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sci.geo.satellite-nav (Global Satellite Navigation) (sci.geo.satellite-nav) Discussion of global navigation satellite systems (GNSS). Topics include the technical aspects of GNSS operation, user experiences in the use of GNSS, information regarding GNSS products and discussion of GNSS policy (such as GPS selective availability).

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  #11  
Old November 2nd 09, 12:11 AM posted to sci.geo.satellite-nav
Nicholas[_2_]
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On Mon, 02 Nov 2009 00:42:25 GMT, Sam Wormley
wrote:

You HAVE to have internet service/availability to use this nav
feature? Forget about it. I'll take my signals from the satellites.
This, =IMO= is a cutsey feature and fine if you're IN RANGE for a 3G
connection, but if you are rural, it's going to let you down when you
need it most (no Inet signal). I don't trust it right off the bat.

Lg


The GPS chips in smart phone still get their signals from the
satellites. They can use, but are not required to get, ephemeris
data through cellular links... and they can use updated mapping
via the cellular or WiFi links.

:-)


If drivers want to know what things look like outside their window,
then I propose they should look out their window, instead of at a
cluttered hard to see outdated photo of the way things -used- to be on
a little washed out screen.

This is a bad business/marketing decision, and will go the way of the
Pet Rock. Here today, gone tomorrow, and back to maps, which have
served humanity for time immemorial.

Situational awareness must come from outside the vehicle, via the
windows, not by way of schlock photos taken who knows when or how long
ago. At best, it's a gimmick. At worst, a distracting road hazard
that is going to take attention away from where it should be.

One shouldn't have to process fractal geometry in order to figure out
which way to turn at an intersection. A line and an arrow will do.

Lg

  #12  
Old November 2nd 09, 12:29 AM posted to sci.geo.satellite-nav
Nicholas[_2_]
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Posts: 147
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On Mon, 02 Nov 2009 01:23:02 GMT, Sam Wormley
wrote:

Nicholas wrote:
On Mon, 02 Nov 2009 00:42:25 GMT, Sam Wormley
wrote:

You HAVE to have internet service/availability to use this nav
feature? Forget about it. I'll take my signals from the satellites.
This, =IMO= is a cutsey feature and fine if you're IN RANGE for a 3G
connection, but if you are rural, it's going to let you down when you
need it most (no Inet signal). I don't trust it right off the bat.

Lg

The GPS chips in smart phone still get their signals from the
satellites. They can use, but are not required to get, ephemeris
data through cellular links... and they can use updated mapping
via the cellular or WiFi links.

:-)


If drivers want to know what things look like outside their window,
then I propose they should look out their window, instead of at a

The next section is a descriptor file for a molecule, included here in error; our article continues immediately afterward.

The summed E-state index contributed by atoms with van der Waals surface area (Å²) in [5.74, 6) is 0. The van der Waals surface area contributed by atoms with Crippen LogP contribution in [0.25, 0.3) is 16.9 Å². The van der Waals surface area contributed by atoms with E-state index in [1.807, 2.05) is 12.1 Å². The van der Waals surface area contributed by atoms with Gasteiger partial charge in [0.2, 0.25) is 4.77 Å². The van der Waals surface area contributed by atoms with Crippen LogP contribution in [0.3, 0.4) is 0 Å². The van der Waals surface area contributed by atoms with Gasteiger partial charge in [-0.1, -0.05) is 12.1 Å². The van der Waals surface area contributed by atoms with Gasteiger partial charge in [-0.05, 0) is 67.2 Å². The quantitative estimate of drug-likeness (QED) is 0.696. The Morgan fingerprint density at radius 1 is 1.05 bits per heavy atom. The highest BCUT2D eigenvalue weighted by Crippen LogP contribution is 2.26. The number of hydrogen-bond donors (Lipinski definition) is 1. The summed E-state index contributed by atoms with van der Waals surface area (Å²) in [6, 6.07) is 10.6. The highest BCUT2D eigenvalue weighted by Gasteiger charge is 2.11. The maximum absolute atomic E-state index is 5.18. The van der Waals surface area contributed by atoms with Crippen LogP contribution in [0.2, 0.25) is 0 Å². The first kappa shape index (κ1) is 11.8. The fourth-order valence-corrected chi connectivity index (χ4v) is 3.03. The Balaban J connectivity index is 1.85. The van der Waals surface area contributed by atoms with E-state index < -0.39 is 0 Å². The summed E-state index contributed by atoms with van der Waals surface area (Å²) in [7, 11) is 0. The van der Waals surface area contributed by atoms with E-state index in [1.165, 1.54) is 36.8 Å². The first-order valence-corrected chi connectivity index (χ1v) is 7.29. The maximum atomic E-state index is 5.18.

cluttered hard to see outdated photo of the way things -used- to be on
a little washed out screen.

This is a bad business/marketing decision, and will go the way of the
Pet Rock. Here today, gone tomorrow, and back to maps, which have
served humanity for time immemorial.

Situational awareness must come from outside the vehicle, via the
windows, not by way of schlock photos taken who knows when or how long
ago. At best, it's a gimmick. At worst, a distracting road hazard
that is going to take attention away from where it should be.

One shouldn't have to process fractal geometry in order to figure out
which way to turn at an intersection. A line and an arrow will do.

Lg


Back to the map and compass. ;-)


Indeed. After taking local declination into account, I will gladly
transfer a bearing from gpsr to compass. Then again, I don't even
have to take Mag Var into account if I set the gpsr to display
Magnetic North and reference to it.

If you're lost in the city, do you really need to see all that steel
and concrete depicted on a diminutive display? How about a simple
instruction like "Turn right in 500 feet"

Lg

  #14  
Old November 2nd 09, 07:09 AM posted to sci.geo.satellite-nav
Alan White
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Posts: 295
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On Sun, 01 Nov 2009 19:29:30 -0600, Nicholas
wrote:

If you're lost in the city, do you really need to see all that steel
and concrete depicted on a diminutive display? How about a simple
instruction like "Turn right in 500 feet"


Which is why I love my Garmin Quest.
--
Alan White
Mozilla Firefox and Forte Agent.
Twenty-eight miles NW of Glasgow, overlooking Lochs Long and Goil in Argyll, Scotland.
Webcam and weather:- http://windycroft.gt-britain.co.uk/weather
  #15  
Old November 2nd 09, 11:14 AM posted to sci.geo.satellite-nav
Nicholas[_2_]
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Posts: 147
Default BlackBerry Curve 8900 Phone,

On Mon, 02 Nov 2009 08:09:42 +0000, Alan White
wrote:

On Sun, 01 Nov 2009 19:29:30 -0600, Nicholas
wrote:

If you're lost in the city, do you really need to see all that steel
and concrete depicted on a diminutive display? How about a simple
instruction like "Turn right in 500 feet"


Which is why I love my Garmin Quest.


Yes, that's the idea. There are already too many motorway accidents
without adding distractions to those that already exist. Most of the
time when I travel I just take the verbal cues. When I come up on a
tight intersection, I'll spend a few seconds at most verifying a turn
on the graphics (map). A guidance system needs to be kept simple at
the user interface at least for motorway use. That's my thesis, and
the Prosecution rests its' case ;-0

Lg

 




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